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Post London Afghan Policy India
|by Col. Rahul K. Bhonsle|
Almost two months after the London Conference, India’s options in Afghanistan are emerging clearly, that is of expanding engagement in all spheres, economy, development, politics and security for the consequences of not doing so will see the rise of fundamentalism in the region with transnational terrorism as its main tool extending across South Asia. Thus the choices before India are limited for the encouragement to forces of extremism after a pull out by NATO/ISAF will put the whole region at risk and New Delhi will have to lead the charge against these given the emerging contours of the overall Af-Pak strategy of the West after London.
More over India will be free from the self imposed restraint hither to fore to allow the international effort to succeed in Afghanistan given Pakistan’s objections to a larger Indian presence. With NATO/ISAF abandoning their design of establishing peace and stability with a long term presence though a small foot print will remain in the country, New Delhi will have greater freedom in shaping its policies in Afghanistan.
With trends of rise in fundamentalism in Pakistan, support of the Establishment in Rawalpindi to an extremist Taliban in Kabul in a post West pull out from the country will be an area of concern. The result will be to extend the influence of these fundamentalist forces from Pakistan to Afghanistan with scope for expansion in Central Asia and the Caucasus as well as Xinjiang Region of China. It is however important however to view this expanded role from the point of combating fundamentalism rather than challenging a state namely Pakistan.
India cannot remain oblivious to the grim portends of Talibanisation and would have to commence preparing for this eventuality by clearly stating the emerging dynamics of the situation to the main external stake holder in Afghanistan at present, the United States explaining the reason for expansion of its presence namely to ensure that a soft Islamist state in the mould of others as Indonesia, Turkey and even Bangladesh under the Awami League takes roots in Afghanistan rather than a fundamentalist one.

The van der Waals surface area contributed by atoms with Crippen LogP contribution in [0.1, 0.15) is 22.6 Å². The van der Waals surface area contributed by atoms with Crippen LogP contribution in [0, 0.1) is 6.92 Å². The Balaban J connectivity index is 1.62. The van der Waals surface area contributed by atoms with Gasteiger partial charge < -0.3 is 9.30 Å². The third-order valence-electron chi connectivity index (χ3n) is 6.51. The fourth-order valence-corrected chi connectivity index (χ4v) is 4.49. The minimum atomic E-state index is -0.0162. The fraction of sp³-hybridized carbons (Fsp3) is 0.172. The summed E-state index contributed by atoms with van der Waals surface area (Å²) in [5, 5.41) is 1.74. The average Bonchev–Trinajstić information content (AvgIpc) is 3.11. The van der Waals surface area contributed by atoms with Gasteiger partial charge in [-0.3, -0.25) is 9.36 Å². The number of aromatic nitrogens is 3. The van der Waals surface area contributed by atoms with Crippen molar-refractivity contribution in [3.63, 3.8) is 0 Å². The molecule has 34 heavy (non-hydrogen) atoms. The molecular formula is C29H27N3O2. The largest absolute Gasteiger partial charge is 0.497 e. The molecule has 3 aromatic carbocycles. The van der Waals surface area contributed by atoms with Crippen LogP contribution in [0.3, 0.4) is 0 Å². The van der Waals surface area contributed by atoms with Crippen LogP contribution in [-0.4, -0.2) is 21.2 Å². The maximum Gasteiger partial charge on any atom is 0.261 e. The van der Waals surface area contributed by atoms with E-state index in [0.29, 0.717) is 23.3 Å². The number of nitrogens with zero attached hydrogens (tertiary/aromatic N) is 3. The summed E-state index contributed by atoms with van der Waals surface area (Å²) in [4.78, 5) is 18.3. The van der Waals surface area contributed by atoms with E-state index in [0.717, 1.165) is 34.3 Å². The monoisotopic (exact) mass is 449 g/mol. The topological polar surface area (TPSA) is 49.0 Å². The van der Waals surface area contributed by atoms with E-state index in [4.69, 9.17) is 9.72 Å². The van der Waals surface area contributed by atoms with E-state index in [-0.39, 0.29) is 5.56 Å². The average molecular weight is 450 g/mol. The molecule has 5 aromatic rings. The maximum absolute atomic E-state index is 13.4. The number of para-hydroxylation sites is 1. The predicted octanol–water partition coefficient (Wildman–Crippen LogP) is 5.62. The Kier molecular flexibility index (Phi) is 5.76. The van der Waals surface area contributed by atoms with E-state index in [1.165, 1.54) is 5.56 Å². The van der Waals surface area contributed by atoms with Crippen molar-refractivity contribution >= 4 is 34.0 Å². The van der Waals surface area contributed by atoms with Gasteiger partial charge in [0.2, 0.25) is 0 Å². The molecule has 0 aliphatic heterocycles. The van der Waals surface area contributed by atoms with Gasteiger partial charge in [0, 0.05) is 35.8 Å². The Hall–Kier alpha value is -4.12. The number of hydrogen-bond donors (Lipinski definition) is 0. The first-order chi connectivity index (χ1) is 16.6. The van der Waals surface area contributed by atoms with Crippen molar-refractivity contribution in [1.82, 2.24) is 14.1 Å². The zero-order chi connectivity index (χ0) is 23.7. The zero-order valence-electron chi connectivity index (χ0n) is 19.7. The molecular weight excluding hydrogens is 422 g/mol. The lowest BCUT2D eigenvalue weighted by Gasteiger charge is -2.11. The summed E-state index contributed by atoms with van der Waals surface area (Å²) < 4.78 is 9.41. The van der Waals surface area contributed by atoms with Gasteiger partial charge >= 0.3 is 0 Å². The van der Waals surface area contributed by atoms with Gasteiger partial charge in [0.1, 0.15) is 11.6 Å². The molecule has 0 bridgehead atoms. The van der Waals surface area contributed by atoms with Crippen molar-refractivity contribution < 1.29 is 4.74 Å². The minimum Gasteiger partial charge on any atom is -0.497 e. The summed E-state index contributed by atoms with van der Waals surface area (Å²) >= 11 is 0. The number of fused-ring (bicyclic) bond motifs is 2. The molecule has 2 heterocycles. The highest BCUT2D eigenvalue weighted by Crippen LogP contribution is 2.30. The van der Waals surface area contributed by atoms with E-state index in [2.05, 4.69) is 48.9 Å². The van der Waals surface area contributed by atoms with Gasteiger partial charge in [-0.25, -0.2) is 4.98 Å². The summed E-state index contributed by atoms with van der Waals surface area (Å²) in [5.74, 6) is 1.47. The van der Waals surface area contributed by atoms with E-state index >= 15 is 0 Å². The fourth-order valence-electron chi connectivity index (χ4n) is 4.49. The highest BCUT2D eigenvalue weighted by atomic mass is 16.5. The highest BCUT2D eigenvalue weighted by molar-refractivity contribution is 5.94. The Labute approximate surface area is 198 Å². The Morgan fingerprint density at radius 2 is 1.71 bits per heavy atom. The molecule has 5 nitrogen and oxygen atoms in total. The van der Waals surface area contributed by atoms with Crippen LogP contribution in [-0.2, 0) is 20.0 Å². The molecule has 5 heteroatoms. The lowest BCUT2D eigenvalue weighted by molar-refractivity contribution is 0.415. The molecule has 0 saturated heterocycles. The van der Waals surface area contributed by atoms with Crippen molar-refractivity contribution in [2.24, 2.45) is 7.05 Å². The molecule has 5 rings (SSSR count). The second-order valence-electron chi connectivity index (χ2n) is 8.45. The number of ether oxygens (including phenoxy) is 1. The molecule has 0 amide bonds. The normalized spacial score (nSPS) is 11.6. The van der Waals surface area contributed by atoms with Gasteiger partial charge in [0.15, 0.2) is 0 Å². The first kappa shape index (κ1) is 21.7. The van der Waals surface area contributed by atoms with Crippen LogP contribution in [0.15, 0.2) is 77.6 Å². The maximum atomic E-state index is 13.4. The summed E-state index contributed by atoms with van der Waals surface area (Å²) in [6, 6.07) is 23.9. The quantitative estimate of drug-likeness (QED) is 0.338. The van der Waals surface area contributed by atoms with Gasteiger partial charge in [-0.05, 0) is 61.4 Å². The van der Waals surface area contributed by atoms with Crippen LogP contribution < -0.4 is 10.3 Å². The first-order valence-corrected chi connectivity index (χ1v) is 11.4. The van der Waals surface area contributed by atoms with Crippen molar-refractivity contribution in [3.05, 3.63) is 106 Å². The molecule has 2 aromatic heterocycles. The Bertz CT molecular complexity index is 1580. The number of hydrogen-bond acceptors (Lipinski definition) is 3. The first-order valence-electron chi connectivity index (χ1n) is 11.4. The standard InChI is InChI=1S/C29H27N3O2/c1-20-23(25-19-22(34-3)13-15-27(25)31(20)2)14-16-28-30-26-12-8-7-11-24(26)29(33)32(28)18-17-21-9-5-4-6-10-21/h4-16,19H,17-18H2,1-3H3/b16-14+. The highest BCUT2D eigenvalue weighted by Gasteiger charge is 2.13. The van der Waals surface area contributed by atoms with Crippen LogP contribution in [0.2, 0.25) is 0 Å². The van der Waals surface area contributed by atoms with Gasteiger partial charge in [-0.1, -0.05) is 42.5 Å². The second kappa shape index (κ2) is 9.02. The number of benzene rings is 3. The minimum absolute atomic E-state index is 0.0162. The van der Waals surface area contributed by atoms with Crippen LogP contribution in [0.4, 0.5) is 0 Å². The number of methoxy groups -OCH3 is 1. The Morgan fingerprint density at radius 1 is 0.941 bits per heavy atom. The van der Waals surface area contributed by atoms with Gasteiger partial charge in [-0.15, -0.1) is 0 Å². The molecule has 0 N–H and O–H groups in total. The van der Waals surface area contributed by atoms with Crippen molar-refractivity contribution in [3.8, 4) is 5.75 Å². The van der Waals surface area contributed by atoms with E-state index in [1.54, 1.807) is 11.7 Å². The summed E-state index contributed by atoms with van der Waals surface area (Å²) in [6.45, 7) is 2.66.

The contours of India’s policy thus would have to be manifold. First and foremost is supporting political forces in the country who are opposed to fundamentalism and these would include all ethnic communities the Pashtuns, the Tajiks, the Uzbeks and the Hazaras. While there would be resistance from those Pashtun elements who are supporters of the Taliban, 90 percent of the Afghans have indicated over the years that they are unwilling to see come back of the Taliban, it is these forces with which New Delhi will have to link up.
Supporting institutions of governance with greater resources and capacity building will have to be undertaken expanding the present foot print. This would invite reaction from Pakistan targeting India citizens however arranging activities as training, internship and exposure in India will obviate the security threat while increasing the capacity of the Afghans trained to take on the challenge of running a modern rather than a medieval state as it would become if the Taliban take over.
Development and aid assistance would have to be enhanced beyond the current levels where the total is said to exceed $ 1.5 billion or so. India can afford to give more and this will have to be expanded. Projects sponsored could be undertaken by third parties if required if Indian presence is not considered safe, but the commitment must increase.
In the security field training of the Afghan National Army and Police would remain a priority and for this more number of vacancies in India would be the answer for Afghanistan would require a strong Army and police if it is not to fall to the forces of fundamentalism as it happened after the Soviets left the country. At that point the Afghan army was far larger than it is today, therefore strengthening the same is necessary.
India will have to draw in the regional players, Russia, China, Central Asian Republics and Iran in this venture for each country will face far greater challenges in a Talibanised Afghanistan. Talking to Pakistan on this issue cannot be taboo for New Delhi to understand the concerns and fears of Indian involvement in the country and alleviate the same as much as possible. Islamabad is unlikely to be willing to do so but the offer has to be made.
The reaction from Islamabad to a resurgent Indian presence would be undoubtedly hostile, a back lash would be inevitable, strengthening the defences against the same would be necessary both within the country and also in Afghanistan.
The policy of expansion will have to be transparent and its contours explained to the international community to gain support, explaining the perils arising from allowing fundamentalism to return to Afghanistan.
While the challenges of a more vigorous Indian engagement in Afghanistan are many, there is limited choice as the alternative of a growth of fundamentalism in the region will be even worse leading to long term instability in South Asia.
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